- Dream in Color By Congresswoman Linda Sánchez and Congresswoman Loretta Sanchez.
- From Hope to Higher Ground By Mike Huckabee
- The Revolution By Ron Paul
- What You Should Know About Politics . . . But Don’t: A Nonpartisan Guide to the Issues By Jessamyn Conrad.
It’s a great year to be an American and a voter. Don’t miss out on MIKE’S ELECTION GUIDE – the indispensable book that belongs in every American’s back pocket this season.- Also available as audio book ISBN: 97804465462702.
Reveals how the world’s most powerful men and world’s most famous evangelist, Billy Graham, knit faith and politics together.- Also available as audio book. ISBN: 97815999510413.
In Hard Call, acclaimed authors John McCain and Mark Salter describe the anatomy of great decisions in history by telling the remarkable stories of men and women who have exemplified composure, wisdom, and intellect in the face of life’s toughest decisions.- Also available as audio book. ISBN: 97804466991124.
Covers the candidate Barack Obama from his childhood and adolescence to his time as editor of The Harvard Law Review and his Chicago activist years, culminating with the excitement and fervor of the historic 2008 Democratic National Convention. ISBN: 97803160456055.
A hilarious and poignant visual requiem for the Bush administration. ISBN: 97803160404196.
Takeover tells the story of how a group of true believers, led by VP Cheney, set out to establish near-monarchical executive powers that, in the words of one conservative critic, “will lie around like a loaded weapon” for any future president. ISBN: 97803161180577.
The first truly balanced investigation into the life and career of Hillary Rodham Clinton, Jeff Gerth and Don Van Natta Jr.’s masterful biography.- Also available as audio book. ISBN: 97803160174358.
Often considered Congress’s Odd Couple, these warm witty sisters are not only perfect role models for young Latinas in the US, but for all young women looking to break out and create a brighter future for themselves. ISBN: 97804465080499.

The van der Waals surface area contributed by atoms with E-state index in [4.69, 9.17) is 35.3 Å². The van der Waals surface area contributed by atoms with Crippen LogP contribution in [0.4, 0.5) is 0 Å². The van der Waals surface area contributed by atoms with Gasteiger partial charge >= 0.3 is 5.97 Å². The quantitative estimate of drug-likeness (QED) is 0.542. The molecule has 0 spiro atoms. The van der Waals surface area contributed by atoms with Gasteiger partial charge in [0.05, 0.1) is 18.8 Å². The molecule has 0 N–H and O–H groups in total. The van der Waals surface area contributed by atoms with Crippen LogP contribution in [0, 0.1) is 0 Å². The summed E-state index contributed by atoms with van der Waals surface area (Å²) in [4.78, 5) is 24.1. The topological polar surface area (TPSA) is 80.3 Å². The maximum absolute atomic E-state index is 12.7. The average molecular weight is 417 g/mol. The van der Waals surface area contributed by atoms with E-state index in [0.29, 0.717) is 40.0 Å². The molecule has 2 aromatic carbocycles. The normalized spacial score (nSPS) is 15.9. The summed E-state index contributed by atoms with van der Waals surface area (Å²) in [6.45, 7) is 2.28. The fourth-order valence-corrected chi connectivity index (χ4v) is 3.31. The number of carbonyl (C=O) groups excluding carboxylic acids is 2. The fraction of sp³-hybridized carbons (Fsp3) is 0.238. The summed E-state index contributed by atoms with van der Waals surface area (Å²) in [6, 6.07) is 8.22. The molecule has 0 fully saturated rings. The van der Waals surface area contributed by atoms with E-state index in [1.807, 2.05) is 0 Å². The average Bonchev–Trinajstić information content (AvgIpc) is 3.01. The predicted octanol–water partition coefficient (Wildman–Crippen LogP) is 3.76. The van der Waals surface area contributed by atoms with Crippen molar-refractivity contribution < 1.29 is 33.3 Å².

In his insightful and plainspoken manner, Mike Huckabee carries hope to Americans and provides practical solutions to current problems in our nation.ISBN: 978159995155310.
The first and only issue-based nonpartisan guide to contemporary American politics.
We look forward to seeing a lot of great arguments supporting your candidates in these next three weeks before the election.
With only 11 days to go until November 4th, here is how the contest is shaping up:
1 Tamisan +181 points
2 joecavalry +164 points
3 Kuklapolitan +97 points
4 Inkwell +93 points
5 andsoccer16 +67 points
6 waaykuul +67 points
7 ThePyg +63 points
8 kirstie1126 +45 points
9 dcool15 +34 points
10 bmountain +29 points
Remember, only the top 5 users that accumulate the most points will receive a prize! BTW, wouldn’t it be sweet if you could view a leaderboard like this from the front page whenever you’d like? Stay tuned!
To give more insight into debates and a different sort of view of the arguments people are using in debates, we put together a debate stats page. The statistics reflect the kind of language people are using to debate their points, including word length, readability scoring of the arguments, and a word frequency cloud.
We’ve been putting up the election debates, like tonight’s Vice Presidential Debate Transcript, and the VP debate stats show that Palin used more complicated phrasing than Biden. We’re using a standard formula to rate the grade level of the arguments called the Flesh-Kincaid Readability Grade Level formula. It takes into account the average length of sentences and the average number of syllables in those words to determine the readability of the arguments.
Since the graph of word lengths shows that Biden and Palin used about the same length words, that means her sentences were longer overall. The stats for the Presidential Foreign Policy Debate show that the language level McCain and Obama used was more similar. Both spoke at an 11th grade level of understandability.
As always, let us know what you think about the stats page, and any suggestions about other sorts of info you would want to know about debates you’re participating in.